Figure 6.10 Resynchronization of analog feedback. in .NET framework

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Figure 6.10 Resynchronization of analog feedback.
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6 Clock Domains Timing analysis should ignore the rst resynchronization ip- op and ensure that the timing between the synchronization ip- ops themselves is minimized.
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Solution 3: FIFO Structure
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A more sophisticated way of passing data between clock domains is through the use of a rst-in, rst-out (FIFO) structure. FIFOs can be used when passing multibit signals between asynchronous clock domains. Very common applications for FIFOs include passing data between standardized bus interfaces and reading/ writing burstable memory. For example, Figure 6.11 illustrates the interface between burstable memory and a PCI bus.
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Figure 6.11 FIFO in a PCI Application.
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6.1 Crossing Clock Domains FIFOs can be used when passing multibit signals between asynchronous clock domains.
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FIFOs are very useful data structures for a variety of applications, but in the context of this discussion we will be concerned with its ability to handle bursts of data that need to be passed between clock domains. The simplest analogy for a FIFO is a line at the supermarket. Customers arrive at the checkout at more or less random times and at a particular average frequency. Sometimes there will be little traf c, and at other times there will be bursts of customers. The cashiers at the checkout cannot immediately service every customer as they arrive, and thus a line forms. In an abstract sense, a line of data is called a queue. Subsequently, the cashiers proceed to service the customers at a more or less constant frequency regardless of the length of the line. If the average rate of customers exceeds the rate at which they can be serviced, the structure will be unsustainable. At that point, either another mechanism must be put in place to service the customers at a faster rate or the rate of new customers must decrease. The same principles hold for many types of data transfers. Data may arrive on one clock domain at essentially random time intervals, some of which may contain large bursts of traf c. The receiving device, in this case sitting on a different clock domain, can only process the data at a particular rate. The queue that is formed takes place inside a device called a FIFO as shown in Figure 6.12. With an asynchronous FIFO, data can arrive at arbitrary time intervals on the transmission side, and the receiving side pulls data out of the queue as it has the bandwidth to process it. Due to the nite size of any queue implemented with a FIFO, certain controls need to be in place to prevent an over ow. Two options are available for this scenario:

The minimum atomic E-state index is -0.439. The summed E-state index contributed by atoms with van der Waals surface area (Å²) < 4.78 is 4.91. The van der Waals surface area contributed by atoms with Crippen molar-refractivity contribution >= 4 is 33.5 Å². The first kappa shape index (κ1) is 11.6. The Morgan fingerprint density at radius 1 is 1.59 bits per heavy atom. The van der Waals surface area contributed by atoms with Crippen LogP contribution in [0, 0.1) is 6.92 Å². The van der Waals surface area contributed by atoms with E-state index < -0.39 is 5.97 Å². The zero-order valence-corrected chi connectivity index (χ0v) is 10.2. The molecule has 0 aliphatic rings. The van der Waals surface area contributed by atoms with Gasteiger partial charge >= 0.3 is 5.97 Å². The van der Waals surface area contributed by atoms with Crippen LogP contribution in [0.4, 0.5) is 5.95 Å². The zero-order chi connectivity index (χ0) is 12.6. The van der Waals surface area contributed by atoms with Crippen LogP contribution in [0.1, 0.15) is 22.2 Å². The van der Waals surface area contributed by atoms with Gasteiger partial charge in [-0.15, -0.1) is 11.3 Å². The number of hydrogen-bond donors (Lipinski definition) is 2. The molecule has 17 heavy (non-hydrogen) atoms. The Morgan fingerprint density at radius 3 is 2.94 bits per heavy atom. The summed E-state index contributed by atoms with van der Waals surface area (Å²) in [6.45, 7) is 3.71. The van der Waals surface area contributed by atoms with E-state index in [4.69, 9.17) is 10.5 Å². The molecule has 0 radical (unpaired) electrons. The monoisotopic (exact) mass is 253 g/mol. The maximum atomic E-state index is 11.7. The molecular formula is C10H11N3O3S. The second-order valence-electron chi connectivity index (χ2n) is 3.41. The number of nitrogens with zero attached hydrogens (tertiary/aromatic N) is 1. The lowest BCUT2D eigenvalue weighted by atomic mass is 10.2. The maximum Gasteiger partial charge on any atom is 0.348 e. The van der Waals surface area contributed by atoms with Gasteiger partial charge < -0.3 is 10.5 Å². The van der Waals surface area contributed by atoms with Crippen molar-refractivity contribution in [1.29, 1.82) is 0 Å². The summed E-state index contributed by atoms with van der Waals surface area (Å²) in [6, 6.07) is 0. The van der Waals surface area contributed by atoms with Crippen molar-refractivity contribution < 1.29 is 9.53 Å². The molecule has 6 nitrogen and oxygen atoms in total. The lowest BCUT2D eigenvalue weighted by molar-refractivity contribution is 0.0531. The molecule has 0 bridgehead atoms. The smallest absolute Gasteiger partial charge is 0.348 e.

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Prior knowledge of the transmission rate (burstable or nonburstable), the minimum receiving rate, and the corresponding maximum queue size. Handshaking controls.
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Note that it is not necessary for the clock domain of the transmission device to run at a faster frequency than the clock domain of the receiving device for an over ow to occur. A slower clock domain may require fewer clock cycles to pass
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Figure 6.12 Asynchronous FIFO.